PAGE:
HIV Infection Among Incarcerated Women
May 30, 2001
HIV infection among incarcerated women has become a hidden epidemic in the United States. Factors that contribute to this epidemic include an increase of more than 500 percent in the absolute number of women incarcerated in 1999 compared to 1980, and a higher seroprevalence of HIV in incarcerated women compared to US women in general (3.5 percent vs. 0.1 percent). The dramatic increase in the number of HIV-infected women who are incarcerated means that more correctional health care providers will be faced with the challenges of caring for these women and will need to know the gender-specific medical issues involved in providing care for women with HIV.Adapted from:
Given the higher prevalence of not only HIV infection but also high-risk behaviors in incarcerated women, HIV risk education is perhaps the most important part of HIV pre- and post-test counseling. Incarceration is a unique opportunity for education and empowerment of these women regarding health promotion, disease prevention and disease process. However, incarceration does create real concerns about loss of confidentiality and fear of stigma that can prevent women from presenting for voluntary testing while in custody.
The initial medical evaluation of an HIV-infected woman should include a thorough past medical history, social history and evaluation for symptoms of gynecologic infections, depression and underlying opportunistic illness. Given the high rate of STDs and cervical neoplasia in HIV-infected women, physical examination beyond the standard exam should include pelvic exam with Pap smear and STD screening. By far, the most important part of the initial encounter with an HIV-positive woman is identifying potential obstacles to adherence with treatment and return to clinic. A critical component of continuing care is linking the patient with care providers to access once she is released.
The Department of Health and Human Services guidelines on initiating antiretroviral therapy rely heavily on HIV-1 viral load as a predictor of disease progression. Yet much of the data linking viral load to development of AIDS comes from longitudinal studies of male populations, and multiple studies have shown that women at all stages of HIV infection have lower mean HIV-1 viral loads than men, even after controlling for CD4 count. Clinicians caring for the HIV-infected woman should probably emphasize CD4 T cell count over viral load when making decisions about initiating HIV treatment.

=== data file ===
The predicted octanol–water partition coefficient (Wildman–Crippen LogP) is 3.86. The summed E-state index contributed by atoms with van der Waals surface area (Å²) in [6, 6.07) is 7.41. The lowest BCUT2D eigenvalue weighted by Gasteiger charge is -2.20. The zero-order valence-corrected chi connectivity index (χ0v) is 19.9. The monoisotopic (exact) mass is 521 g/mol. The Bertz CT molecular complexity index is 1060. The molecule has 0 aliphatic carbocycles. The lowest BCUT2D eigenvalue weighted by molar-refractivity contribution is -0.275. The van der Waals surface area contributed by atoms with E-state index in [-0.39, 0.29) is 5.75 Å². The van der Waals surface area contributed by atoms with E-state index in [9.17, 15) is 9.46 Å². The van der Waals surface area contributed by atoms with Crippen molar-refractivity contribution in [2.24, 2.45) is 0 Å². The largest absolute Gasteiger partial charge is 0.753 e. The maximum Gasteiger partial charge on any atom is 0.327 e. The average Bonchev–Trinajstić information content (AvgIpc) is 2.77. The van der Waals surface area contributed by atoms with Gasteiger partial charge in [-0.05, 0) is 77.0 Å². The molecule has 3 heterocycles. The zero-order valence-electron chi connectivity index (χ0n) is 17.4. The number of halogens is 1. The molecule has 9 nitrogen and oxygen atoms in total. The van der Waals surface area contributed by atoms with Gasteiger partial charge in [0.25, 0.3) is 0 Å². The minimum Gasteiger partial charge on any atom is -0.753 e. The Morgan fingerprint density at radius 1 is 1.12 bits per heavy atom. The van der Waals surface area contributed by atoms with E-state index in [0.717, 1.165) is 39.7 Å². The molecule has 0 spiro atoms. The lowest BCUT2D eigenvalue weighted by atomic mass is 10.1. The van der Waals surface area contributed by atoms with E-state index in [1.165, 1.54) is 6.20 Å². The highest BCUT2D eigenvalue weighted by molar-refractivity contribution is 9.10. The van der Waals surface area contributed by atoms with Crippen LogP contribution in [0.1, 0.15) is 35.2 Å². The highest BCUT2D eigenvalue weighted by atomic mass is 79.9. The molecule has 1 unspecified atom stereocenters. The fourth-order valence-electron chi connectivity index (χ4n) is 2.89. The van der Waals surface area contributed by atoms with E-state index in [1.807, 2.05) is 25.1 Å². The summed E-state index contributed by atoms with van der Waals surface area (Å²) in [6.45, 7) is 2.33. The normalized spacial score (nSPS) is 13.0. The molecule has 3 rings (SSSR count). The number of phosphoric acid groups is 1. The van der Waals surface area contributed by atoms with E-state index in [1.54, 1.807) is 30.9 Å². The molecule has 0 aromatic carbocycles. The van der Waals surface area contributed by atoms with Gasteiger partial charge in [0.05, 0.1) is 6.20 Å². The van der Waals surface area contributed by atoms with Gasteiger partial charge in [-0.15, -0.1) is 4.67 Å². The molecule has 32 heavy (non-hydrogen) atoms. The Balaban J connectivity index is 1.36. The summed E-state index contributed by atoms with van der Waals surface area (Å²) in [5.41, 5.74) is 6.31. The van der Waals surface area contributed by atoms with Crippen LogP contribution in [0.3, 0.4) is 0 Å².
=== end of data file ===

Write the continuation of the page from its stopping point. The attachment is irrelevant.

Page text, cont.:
Pregnancy presents another set of considerations for HIV treatment where there is the additional goal of preventing vertical transmission. Given the decrease in vertical transmission seen with a zidovudine regimen, it is generally agreed that zidovudine should be a part of any antiretroviral regimen prescribed during pregnancy unless absolutely contraindicated.
HIV-infected incarcerated women have particularly high rates of cervical cytological abnormalities, STDs and certain gynecologic infections. Research indicates that vaginal infections are slightly more common among HIV-infected incarcerated women than noninfected incarcerated women, while the prevalence rates of STDs are high among incarcerated women compared to free-living women overall.
Correctional facilities can expect to care for an increasing number of HIV-infected women. Health care providers have a unique chance to educate and empower this population, which is at increased risk for HIV infection, and has high rates of HIV infection. Providers will need to be aware of the gender-specific issues in HIV care, such as gynecologic complications of HIV infection, management of the HIV-positive pregnant woman and monitoring for the metabolic toxicities of antiretroviral therapy, which may be more severe or more apparent in women.
HIV & Hepatitis Education Prison Project
05.01; Vol 4; No 5: P 1-4; Michelle Onorato, MD
This article was provided by CDC National Prevention Information Network. It is a part of the publication CDC HIV/Hepatitis/STD/TB Prevention News Update.